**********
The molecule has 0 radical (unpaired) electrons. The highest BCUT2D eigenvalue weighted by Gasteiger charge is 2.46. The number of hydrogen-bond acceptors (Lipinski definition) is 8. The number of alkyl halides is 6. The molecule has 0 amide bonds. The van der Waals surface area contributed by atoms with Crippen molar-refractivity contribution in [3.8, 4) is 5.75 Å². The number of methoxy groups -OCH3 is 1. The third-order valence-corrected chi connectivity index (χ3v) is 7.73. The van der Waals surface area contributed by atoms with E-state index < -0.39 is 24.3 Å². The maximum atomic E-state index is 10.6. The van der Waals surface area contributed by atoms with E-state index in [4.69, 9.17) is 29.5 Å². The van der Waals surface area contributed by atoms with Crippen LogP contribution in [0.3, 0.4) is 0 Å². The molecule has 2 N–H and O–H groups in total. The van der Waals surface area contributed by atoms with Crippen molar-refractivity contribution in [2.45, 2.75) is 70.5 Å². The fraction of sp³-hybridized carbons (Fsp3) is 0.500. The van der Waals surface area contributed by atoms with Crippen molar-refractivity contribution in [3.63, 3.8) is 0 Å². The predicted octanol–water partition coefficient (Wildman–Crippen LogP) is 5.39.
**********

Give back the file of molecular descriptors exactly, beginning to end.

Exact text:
The molecule has 0 radical (unpaired) electrons. The highest BCUT2D eigenvalue weighted by Gasteiger charge is 2.46. The number of hydrogen-bond acceptors (Lipinski definition) is 8. The number of alkyl halides is 6. The molecule has 0 amide bonds. The van der Waals surface area contributed by atoms with Crippen molar-refractivity contribution in [3.8, 4) is 5.75 Å². The number of methoxy groups -OCH3 is 1. The third-order valence-corrected chi connectivity index (χ3v) is 7.73. The van der Waals surface area contributed by atoms with E-state index < -0.39 is 24.3 Å². The maximum atomic E-state index is 10.6. The van der Waals surface area contributed by atoms with E-state index in [4.69, 9.17) is 29.5 Å². The van der Waals surface area contributed by atoms with Crippen LogP contribution in [0.3, 0.4) is 0 Å². The molecule has 2 N–H and O–H groups in total. The van der Waals surface area contributed by atoms with Crippen molar-refractivity contribution in [2.45, 2.75) is 70.5 Å². The fraction of sp³-hybridized carbons (Fsp3) is 0.500. The van der Waals surface area contributed by atoms with Crippen molar-refractivity contribution in [3.63, 3.8) is 0 Å². The predicted octanol–water partition coefficient (Wildman–Crippen LogP) is 5.39.